Kenyan Medical Research Institute

Project: Menstrual solutions for
schoolgirls in rural western Kenya

Date: April 2012 – Ongoing

Location: Western Kenya

Read the research papers:

Menstrual cups and sanitary pads to reduce school attrition, and sexually transmitted and reproductive tract infections

Menstrual solutions for schoolgirls in rural western Kenya

Charity Website:



Mooncup Ltd is supporting an international aid programme run by Dr Phillips-Howard and her team from the Liverpool School of Tropical Medicine. The project is in collaboration with the African Population Health and Research Centre, MOPH, and the Kenyan Medical Research Institute(KEMRI)/CDC field station in western Kenya. To the best of our knowledge, this is the first intervention study to compare the feasibility and potential impact of menstrual cups and sanitary pads on schoolgirls’ sexual and reproductive health and school dropout in sub-Saharan Africa (SSA).

In the pilot phase in primary schools in Western Kenya, subsidised Mooncup menstrual cups or sanitary pads were provided to 14-16 year old girls,  peers who were in a control group continued with their usual sanitary protection methods.  The research set out to study the value of both sanitary pads and menstrual cups in reducing the girls’ sexual and reproductive health risks, along with providing a cost-effective menstrual solution and potentially supporting them to progress with their school studies in dignity and comfort. The first phase of the project took place in 30 schools.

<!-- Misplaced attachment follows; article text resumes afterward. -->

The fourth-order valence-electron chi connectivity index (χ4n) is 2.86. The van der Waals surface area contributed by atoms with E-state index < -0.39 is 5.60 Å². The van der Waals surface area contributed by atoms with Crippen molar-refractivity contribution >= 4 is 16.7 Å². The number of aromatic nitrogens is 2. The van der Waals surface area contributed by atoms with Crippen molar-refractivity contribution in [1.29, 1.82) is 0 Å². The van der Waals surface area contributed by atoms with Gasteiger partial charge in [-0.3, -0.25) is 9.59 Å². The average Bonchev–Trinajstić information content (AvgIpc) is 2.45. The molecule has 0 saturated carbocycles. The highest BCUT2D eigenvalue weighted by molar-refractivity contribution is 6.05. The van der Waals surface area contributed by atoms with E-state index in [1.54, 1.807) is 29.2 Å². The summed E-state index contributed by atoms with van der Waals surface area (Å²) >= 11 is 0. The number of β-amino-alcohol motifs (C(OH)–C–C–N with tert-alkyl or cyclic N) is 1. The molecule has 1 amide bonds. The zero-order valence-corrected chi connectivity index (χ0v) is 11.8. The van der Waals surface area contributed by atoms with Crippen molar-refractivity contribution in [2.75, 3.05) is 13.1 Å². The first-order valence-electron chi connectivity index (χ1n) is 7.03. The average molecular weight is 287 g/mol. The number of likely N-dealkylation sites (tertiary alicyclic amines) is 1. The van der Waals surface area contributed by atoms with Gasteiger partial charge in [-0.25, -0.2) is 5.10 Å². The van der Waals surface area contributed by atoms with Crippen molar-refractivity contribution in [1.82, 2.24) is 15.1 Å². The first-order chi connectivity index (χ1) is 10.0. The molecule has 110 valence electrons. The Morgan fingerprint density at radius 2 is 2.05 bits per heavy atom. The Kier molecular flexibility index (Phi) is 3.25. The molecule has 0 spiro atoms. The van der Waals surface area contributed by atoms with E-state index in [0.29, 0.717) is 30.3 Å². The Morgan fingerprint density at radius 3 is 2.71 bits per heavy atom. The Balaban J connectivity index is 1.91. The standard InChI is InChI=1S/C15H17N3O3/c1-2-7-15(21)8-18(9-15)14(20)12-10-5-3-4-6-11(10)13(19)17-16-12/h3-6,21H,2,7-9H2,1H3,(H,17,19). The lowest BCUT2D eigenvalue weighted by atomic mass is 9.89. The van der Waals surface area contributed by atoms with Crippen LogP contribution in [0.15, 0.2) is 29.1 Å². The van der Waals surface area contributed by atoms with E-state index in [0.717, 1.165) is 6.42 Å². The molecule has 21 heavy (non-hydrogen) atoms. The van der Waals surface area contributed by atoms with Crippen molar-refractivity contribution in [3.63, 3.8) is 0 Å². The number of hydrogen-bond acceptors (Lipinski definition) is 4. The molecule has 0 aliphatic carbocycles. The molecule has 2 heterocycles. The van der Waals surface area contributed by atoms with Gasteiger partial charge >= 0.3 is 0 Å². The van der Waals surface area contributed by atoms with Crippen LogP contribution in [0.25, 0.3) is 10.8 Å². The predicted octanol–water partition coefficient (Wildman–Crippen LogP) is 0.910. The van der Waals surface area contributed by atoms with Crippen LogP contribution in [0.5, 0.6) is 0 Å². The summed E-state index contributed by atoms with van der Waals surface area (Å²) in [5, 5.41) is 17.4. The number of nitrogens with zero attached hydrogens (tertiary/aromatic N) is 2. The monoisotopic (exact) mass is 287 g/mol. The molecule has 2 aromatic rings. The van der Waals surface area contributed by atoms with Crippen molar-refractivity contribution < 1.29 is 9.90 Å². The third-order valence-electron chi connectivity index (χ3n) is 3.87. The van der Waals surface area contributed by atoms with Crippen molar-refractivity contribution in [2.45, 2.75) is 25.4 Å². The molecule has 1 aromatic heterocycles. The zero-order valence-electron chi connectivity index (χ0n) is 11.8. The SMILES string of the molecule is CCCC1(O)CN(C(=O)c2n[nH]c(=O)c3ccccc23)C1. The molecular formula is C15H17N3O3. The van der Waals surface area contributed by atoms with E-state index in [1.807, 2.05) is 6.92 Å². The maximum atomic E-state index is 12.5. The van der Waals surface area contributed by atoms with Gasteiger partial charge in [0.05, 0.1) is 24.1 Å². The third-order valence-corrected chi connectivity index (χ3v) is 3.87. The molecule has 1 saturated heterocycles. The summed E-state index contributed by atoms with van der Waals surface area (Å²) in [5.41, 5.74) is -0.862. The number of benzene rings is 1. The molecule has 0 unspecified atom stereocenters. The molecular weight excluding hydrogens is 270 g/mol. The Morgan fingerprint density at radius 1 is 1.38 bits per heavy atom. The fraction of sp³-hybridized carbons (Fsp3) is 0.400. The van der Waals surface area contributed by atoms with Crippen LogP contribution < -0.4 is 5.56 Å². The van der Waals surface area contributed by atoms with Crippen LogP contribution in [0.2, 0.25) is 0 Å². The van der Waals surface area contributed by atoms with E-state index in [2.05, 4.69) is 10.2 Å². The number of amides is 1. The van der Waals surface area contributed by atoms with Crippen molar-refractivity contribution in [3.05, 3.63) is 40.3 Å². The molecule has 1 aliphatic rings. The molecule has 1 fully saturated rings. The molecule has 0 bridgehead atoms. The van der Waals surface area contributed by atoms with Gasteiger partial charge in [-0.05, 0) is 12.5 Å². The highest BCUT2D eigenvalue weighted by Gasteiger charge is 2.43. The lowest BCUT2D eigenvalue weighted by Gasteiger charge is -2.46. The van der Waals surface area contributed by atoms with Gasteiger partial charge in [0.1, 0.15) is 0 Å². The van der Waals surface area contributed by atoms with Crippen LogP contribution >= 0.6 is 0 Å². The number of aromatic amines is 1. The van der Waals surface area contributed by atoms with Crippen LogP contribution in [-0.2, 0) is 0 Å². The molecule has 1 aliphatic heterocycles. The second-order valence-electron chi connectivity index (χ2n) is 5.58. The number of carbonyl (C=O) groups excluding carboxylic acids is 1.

While the initial study found that provision of menstrual cups and sanitary pads for less than one school year was not associated with a significant effect on school dropout, they were associated with a lower risk of STIs.  KEMRI suggest that this reduction in STIs may be due to participants no longer having to turn to transactional sex to obtain menstrual products. The study also suggests that menstrual cup use may be associated with less bacterial vaginosis, which is common in SSA and a known risk factor for STIs and HIV acquisition and transmission. A larger trial is now being undertaken among secondary schoolgirls who are vulnerable to sexual coercion and pregnancy-related dropout, with the hope that the Mooncup will help further.